The Daily Caller published an op-ed written by Americans for Tax Reform state affairs manager Paul Blair, detailing his experiences at The World Vapor Expo and Electronic Cigarette Show.
Earlier this year the FDA announced that they would be considering a new set of regulations for the e-cigarette and vapor industry over the next year or so. Among the list of possibilities includes requiring standardization of the products, a disclosure of ingredients, and mandated childproofing. It may also require proof that the new products present a public health benefit before being approved. At a minimum, the FDA could codify the definition of these products similar to that of Other Tobacco Products, or OTPs as they’re known in many state tax classification laws. This last regulation presents the biggest danger. These products are not OTPs; in fact, many of the juices contain no nicotine whatsoever. It should be common sense that similar to the nicotine patch, these smoking cessation devices are not remotely similar to snuff, pipe tobacco, roll your own cigarettes, etc. Unfortunately for the FDA, when they tried to ban them as “drug-device combination products” in 2009, a federal court shut them down.
Chloe Johnson of the Washington Times wrote an article regarding the upcoming fight to prevent reauthorization of the Export-Import Bank.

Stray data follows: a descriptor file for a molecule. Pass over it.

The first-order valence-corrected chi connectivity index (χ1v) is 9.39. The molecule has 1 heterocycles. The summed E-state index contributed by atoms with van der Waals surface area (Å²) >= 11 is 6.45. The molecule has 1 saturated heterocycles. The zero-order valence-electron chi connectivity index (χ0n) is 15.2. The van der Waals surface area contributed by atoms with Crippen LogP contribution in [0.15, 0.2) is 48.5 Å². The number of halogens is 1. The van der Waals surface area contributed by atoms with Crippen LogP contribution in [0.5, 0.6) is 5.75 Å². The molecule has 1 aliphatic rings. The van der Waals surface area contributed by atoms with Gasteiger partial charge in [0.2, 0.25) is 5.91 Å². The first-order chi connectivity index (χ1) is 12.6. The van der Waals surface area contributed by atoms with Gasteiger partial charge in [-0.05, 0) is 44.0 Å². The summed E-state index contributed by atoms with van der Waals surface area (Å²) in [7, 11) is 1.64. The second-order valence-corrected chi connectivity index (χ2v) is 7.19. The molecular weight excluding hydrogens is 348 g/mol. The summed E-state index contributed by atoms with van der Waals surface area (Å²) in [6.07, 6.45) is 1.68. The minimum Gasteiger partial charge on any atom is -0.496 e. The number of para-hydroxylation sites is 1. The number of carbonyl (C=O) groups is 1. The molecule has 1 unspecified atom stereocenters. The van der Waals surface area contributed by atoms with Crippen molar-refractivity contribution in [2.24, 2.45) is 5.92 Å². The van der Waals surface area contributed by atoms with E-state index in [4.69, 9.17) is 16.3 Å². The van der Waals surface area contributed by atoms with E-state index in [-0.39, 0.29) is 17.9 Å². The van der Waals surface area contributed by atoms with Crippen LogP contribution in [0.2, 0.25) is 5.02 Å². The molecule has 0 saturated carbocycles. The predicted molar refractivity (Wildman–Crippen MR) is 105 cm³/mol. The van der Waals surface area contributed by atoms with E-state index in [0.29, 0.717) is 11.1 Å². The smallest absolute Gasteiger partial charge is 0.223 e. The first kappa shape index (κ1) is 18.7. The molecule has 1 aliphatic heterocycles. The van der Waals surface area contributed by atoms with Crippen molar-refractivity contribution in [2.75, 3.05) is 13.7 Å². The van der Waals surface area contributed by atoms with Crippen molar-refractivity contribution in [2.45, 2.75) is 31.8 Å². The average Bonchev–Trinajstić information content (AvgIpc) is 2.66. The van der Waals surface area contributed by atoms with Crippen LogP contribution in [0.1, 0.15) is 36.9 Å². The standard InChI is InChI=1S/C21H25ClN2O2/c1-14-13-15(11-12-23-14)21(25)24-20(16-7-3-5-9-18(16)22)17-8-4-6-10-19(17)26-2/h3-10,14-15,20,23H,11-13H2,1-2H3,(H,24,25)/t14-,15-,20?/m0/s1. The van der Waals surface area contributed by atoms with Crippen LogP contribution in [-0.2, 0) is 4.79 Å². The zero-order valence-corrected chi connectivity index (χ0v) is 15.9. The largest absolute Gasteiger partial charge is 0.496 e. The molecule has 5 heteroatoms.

Critics like the Heritage Foundation, however, say Ex-Im loans are a form of “corporate welfare” and that the bank, established by President Roosevelt in 1934, should be abolished. Americans for Tax Reform is one of 30 groups, also including Heritage, that recently signed a letter to Congress opposing reauthorization.
“The Export-Import Bank gives politically-backed corporations billions in taxpayer-subsidized loans, distorting global markets and making us less competitive at home,” said John Kartch, spokesman for Americans for Tax Reform.
An article by The Economist’s editorial staff noted ideological changes within the Republican party.
With its three mainstays weakened, the party has rallied around a new set of ideas. At their core is the belief that no tax increase is ever acceptable. Grover Norquist of Americans for Tax Reform notes delightedly that, though not every congressional Republican has signed the pledge he promotes not to raise taxes, as a group they remain allergic to all such increases.